1. Poor layout
2. Lack of detail
3. General and/or vague information about one’s role
4. When some content is clearly just copied and pasted
5. Grammar and punctuation errors
6. Key information hidden in a rambling paragraph
7. Overuse of adjectives especially when they are the same
8. Out of date information or information that is no longer relevant
9. When a CV is not up to date with most recent experience
Everyone has an opinion on how CVs should be written so here’s my two cents’ worth or twenty pounds worth if you’re blogging for Protocol Education.
- Approach your CV positively it’s an accumulation of your achievements and experiences to date of which you should be proud of and want to communicate to others.
- Remember you don’t write your CV for yourself so you need to ask yourself, who is the reader and what are they looking for?
- Fortunately there is a relatively set format to use when compiling your CV. Download our CV templates (Experienced Teacher, Newly Qualified Teacher (NQT), Support Worker). The key categories I would recommend to organise your content are;
- Teaching History
- Other Relevant Experience
- Additional Skills & Achievements
- and a Supporting Statement.
- Your CV is your gateway, you need to generate enough interest in the reader to get them to act and make contact with you. You need to get across your achievements and experiences; lack of detail on a CV is only limiting your chances of selection. Providing specific information is vital. In terms of your teaching history make sure to include dates, contract types, type of school, classes taught including sizes, levels & subjects, SEN experience, EAL experience, CPD, extra-curricular activities, achievements of your students and/or classes and results of your exam classes.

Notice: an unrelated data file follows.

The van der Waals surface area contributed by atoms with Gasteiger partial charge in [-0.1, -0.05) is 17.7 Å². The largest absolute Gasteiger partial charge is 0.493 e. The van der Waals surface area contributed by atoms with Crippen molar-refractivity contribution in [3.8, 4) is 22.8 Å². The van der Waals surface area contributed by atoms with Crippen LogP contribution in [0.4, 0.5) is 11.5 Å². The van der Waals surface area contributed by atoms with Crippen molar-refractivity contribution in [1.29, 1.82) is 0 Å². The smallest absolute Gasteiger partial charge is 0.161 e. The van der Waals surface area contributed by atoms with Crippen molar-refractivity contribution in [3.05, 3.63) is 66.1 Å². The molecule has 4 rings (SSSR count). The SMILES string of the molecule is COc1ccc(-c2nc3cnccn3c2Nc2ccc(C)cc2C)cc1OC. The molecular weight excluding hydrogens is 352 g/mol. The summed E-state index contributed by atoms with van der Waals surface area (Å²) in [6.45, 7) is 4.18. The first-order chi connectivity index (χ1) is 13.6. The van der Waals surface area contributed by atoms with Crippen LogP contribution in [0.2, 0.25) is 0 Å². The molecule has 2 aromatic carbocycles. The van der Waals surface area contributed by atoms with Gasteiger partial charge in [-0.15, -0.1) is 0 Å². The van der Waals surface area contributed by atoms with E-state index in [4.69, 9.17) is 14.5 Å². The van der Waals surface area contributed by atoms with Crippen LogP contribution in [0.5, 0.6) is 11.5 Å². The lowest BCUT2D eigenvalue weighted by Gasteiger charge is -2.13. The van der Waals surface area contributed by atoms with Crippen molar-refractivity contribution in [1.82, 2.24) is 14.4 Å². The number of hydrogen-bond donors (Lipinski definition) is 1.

- Share your CV with others and ask for feedback. You don’t have to act on it but it is good to get different perspectives on your CV. Ask someone whom you know who is a stickler for grammar and punctuation to read through it focusing on this. The only reason for an error on a CV is lack of attention to detail and it does not make a good impression.
- Your supporting statement should get across your goals, your passion for teaching and your philosophy of education. You should also be thinking about what value you can add to the school i.e. what differentiates you from other applicants.
Once your CV is completed it doesn’t end there!
- Now that it’s done, get it out there and follow up with a phone call. Your CV is no good sitting in “My Documents” send it out to prospective employers. If nothing else it will most likely be kept on file and you never know when you might get a call.
- Your CV should always be a work in progress. Don’t be complacent with it, reread it and make amendments as they strike you, also make sure to keep it up to date by adding in your new achievements and experience.
- Once it’s written you need to be able to expand on the content. This is vital, while you need to be concise with the amount of information you can put in your CV you should be able to speak at length about your experience.
10. And the thing I hate the most about CVs is that they make us reflect on and portray our lives in a linear way where everything has been planned and has a nice sequenced structure to it. When I believe life is more an accumulation of experiences brought about from our circumstances and various opportunities that have come our way.
Clodagh is an Irish-trained secondary teacher who taught in London for three years before joining the international team here at Protocol Education working with our overseas teachers.
Article courtesy of Protocol Education